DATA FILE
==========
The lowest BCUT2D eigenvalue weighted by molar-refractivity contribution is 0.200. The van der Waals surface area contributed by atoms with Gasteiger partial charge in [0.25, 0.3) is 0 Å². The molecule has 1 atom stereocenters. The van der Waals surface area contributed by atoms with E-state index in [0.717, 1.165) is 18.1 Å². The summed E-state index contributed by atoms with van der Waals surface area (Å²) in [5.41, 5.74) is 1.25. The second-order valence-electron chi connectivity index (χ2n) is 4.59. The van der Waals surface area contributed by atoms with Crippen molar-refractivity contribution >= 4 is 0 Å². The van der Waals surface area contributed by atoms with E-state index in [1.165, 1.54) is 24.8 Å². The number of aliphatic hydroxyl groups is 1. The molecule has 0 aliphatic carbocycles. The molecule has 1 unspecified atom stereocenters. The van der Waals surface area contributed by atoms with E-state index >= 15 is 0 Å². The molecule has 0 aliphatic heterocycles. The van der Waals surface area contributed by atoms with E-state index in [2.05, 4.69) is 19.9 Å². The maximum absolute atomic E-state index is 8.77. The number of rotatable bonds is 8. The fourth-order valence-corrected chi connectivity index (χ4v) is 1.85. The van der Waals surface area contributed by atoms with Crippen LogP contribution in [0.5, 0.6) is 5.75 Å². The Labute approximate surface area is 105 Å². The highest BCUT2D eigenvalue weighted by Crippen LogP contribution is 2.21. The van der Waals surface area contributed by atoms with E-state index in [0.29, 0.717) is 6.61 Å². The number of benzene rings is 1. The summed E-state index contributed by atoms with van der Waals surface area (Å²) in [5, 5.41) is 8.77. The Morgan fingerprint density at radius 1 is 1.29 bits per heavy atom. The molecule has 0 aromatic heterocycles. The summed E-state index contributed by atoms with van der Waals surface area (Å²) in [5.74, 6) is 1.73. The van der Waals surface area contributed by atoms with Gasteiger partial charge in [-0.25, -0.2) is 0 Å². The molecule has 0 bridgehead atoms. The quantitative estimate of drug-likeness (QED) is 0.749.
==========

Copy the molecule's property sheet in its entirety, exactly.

The lowest BCUT2D eigenvalue weighted by molar-refractivity contribution is 0.200. The van der Waals surface area contributed by atoms with Gasteiger partial charge in [0.25, 0.3) is 0 Å². The molecule has 1 atom stereocenters. The van der Waals surface area contributed by atoms with E-state index in [0.717, 1.165) is 18.1 Å². The summed E-state index contributed by atoms with van der Waals surface area (Å²) in [5.41, 5.74) is 1.25. The second-order valence-electron chi connectivity index (χ2n) is 4.59. The van der Waals surface area contributed by atoms with Crippen molar-refractivity contribution >= 4 is 0 Å². The van der Waals surface area contributed by atoms with E-state index in [1.165, 1.54) is 24.8 Å². The number of aliphatic hydroxyl groups is 1. The molecule has 0 aliphatic carbocycles. The molecule has 1 unspecified atom stereocenters. The van der Waals surface area contributed by atoms with E-state index >= 15 is 0 Å². The molecule has 0 aliphatic heterocycles. The van der Waals surface area contributed by atoms with E-state index in [2.05, 4.69) is 19.9 Å². The maximum absolute atomic E-state index is 8.77. The number of rotatable bonds is 8. The fourth-order valence-corrected chi connectivity index (χ4v) is 1.85. The van der Waals surface area contributed by atoms with Crippen LogP contribution in [0.5, 0.6) is 5.75 Å². The Labute approximate surface area is 105 Å². The highest BCUT2D eigenvalue weighted by Crippen LogP contribution is 2.21. The van der Waals surface area contributed by atoms with E-state index in [0.29, 0.717) is 6.61 Å². The number of benzene rings is 1. The summed E-state index contributed by atoms with van der Waals surface area (Å²) in [5, 5.41) is 8.77. The Morgan fingerprint density at radius 1 is 1.29 bits per heavy atom. The molecule has 0 aromatic heterocycles. The summed E-state index contributed by atoms with van der Waals surface area (Å²) in [5.74, 6) is 1.73. The van der Waals surface area contributed by atoms with Gasteiger partial charge in [-0.25, -0.2) is 0 Å². The molecule has 0 bridgehead atoms. The quantitative estimate of drug-likeness (QED) is 0.749.